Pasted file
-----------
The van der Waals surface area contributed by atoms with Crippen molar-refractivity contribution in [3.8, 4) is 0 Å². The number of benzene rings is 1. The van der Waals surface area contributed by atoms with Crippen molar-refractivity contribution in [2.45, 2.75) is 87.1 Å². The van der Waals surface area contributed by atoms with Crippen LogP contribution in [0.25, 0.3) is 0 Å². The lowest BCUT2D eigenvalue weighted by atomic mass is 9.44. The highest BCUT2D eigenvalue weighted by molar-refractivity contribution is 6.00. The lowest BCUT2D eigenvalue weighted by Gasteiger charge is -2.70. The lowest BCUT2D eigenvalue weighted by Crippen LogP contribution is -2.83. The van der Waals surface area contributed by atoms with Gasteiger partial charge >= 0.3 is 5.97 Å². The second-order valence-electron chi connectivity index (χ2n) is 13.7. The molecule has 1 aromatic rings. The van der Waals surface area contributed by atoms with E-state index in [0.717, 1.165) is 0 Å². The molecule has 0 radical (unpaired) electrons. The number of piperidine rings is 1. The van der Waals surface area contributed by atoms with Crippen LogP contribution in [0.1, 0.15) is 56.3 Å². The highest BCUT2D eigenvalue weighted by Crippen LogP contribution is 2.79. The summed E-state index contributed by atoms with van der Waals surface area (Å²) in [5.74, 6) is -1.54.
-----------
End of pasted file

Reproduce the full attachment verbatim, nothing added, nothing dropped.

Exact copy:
The van der Waals surface area contributed by atoms with Crippen molar-refractivity contribution in [3.8, 4) is 0 Å². The number of benzene rings is 1. The van der Waals surface area contributed by atoms with Crippen molar-refractivity contribution in [2.45, 2.75) is 87.1 Å². The van der Waals surface area contributed by atoms with Crippen LogP contribution in [0.25, 0.3) is 0 Å². The lowest BCUT2D eigenvalue weighted by atomic mass is 9.44. The highest BCUT2D eigenvalue weighted by molar-refractivity contribution is 6.00. The lowest BCUT2D eigenvalue weighted by Gasteiger charge is -2.70. The lowest BCUT2D eigenvalue weighted by Crippen LogP contribution is -2.83. The van der Waals surface area contributed by atoms with Gasteiger partial charge >= 0.3 is 5.97 Å². The second-order valence-electron chi connectivity index (χ2n) is 13.7. The molecule has 1 aromatic rings. The van der Waals surface area contributed by atoms with E-state index in [0.717, 1.165) is 0 Å². The molecule has 0 radical (unpaired) electrons. The number of piperidine rings is 1. The van der Waals surface area contributed by atoms with Crippen LogP contribution in [0.1, 0.15) is 56.3 Å². The highest BCUT2D eigenvalue weighted by Crippen LogP contribution is 2.79. The summed E-state index contributed by atoms with van der Waals surface area (Å²) in [5.74, 6) is -1.54.